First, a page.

Moving beyond discourses of agency, gain and blame: reconceptualising young people’s experiences of sexual exploitation
Subjectschild sexual exploitation
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Other TitlesChild Sexual Exploitation: Why Theory Matters
AbstractThis chapter explores the relationship between victimhood and agency, and the unhelpful binary ways in which it has often been conceptualised within child sexual exploitation (CSE) discourse and practice to date. It observes how adherence to dichotomous conceptualisations of those experiencing CSE, and associated narrow understandings of CSE victimhood, have served to diminish our responses to particular populations and particular manifestations of harm; namely those typified by any degree of observable agency on the part of the child. Here, reframing young people's experiences of CSE through the lens of structuration theory offers a much-needed way to move us beyond the observable simplistic binary conceptualisations of victimhood versus agency. It helps us to better understand and respond to the widely variable and complex dynamics and contexts of CSE. Specifically, reconceptualising young people as ‘reflexive agents’ operating within a ‘structure of constraint’ offers us a means of concurrently recognising the range of biographical and contextual factors at play in any given situation, and allows us to move beyond exclusionary ‘idealised’ victim-based patterns of identification and response.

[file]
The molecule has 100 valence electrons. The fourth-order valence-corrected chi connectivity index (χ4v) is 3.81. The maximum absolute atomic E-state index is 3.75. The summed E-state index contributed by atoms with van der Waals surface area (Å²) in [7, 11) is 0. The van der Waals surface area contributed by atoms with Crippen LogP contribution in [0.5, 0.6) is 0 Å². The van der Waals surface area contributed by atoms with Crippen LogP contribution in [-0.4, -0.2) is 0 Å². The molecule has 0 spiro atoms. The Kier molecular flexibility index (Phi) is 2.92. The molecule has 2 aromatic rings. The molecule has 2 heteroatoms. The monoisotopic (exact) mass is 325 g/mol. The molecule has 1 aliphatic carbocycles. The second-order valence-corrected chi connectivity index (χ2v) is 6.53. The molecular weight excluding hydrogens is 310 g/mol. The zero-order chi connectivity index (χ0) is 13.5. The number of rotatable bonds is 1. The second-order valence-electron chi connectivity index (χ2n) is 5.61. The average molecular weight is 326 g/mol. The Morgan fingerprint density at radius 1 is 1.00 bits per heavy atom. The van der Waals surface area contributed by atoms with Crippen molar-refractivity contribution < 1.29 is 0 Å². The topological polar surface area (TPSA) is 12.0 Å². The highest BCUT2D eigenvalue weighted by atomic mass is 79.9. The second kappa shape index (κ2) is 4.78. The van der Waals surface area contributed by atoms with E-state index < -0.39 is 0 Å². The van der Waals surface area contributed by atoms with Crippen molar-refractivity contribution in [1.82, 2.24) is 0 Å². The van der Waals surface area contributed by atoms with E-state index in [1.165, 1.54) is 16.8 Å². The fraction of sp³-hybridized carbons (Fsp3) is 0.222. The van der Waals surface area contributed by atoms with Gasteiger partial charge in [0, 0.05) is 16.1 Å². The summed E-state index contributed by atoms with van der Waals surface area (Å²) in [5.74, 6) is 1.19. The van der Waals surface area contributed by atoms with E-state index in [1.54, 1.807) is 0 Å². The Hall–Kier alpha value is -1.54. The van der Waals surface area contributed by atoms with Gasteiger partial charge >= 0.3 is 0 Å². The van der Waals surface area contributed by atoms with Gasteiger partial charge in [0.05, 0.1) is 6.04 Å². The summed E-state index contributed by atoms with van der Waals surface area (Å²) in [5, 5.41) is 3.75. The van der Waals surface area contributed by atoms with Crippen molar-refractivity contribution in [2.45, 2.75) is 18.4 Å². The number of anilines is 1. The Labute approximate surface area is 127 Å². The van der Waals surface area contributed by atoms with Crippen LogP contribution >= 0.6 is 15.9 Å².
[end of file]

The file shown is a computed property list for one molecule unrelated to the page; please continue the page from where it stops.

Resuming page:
CitationBeckett H (2019) ' Moving beyond discourses of agency, gain and blame: reconceptualising young people’s experiences of sexual exploitation', in Pearce J (ed(s).). Child Sexual Exploitation: Why Theory Matters, edn, Bristol: Policy Press pp.23-42.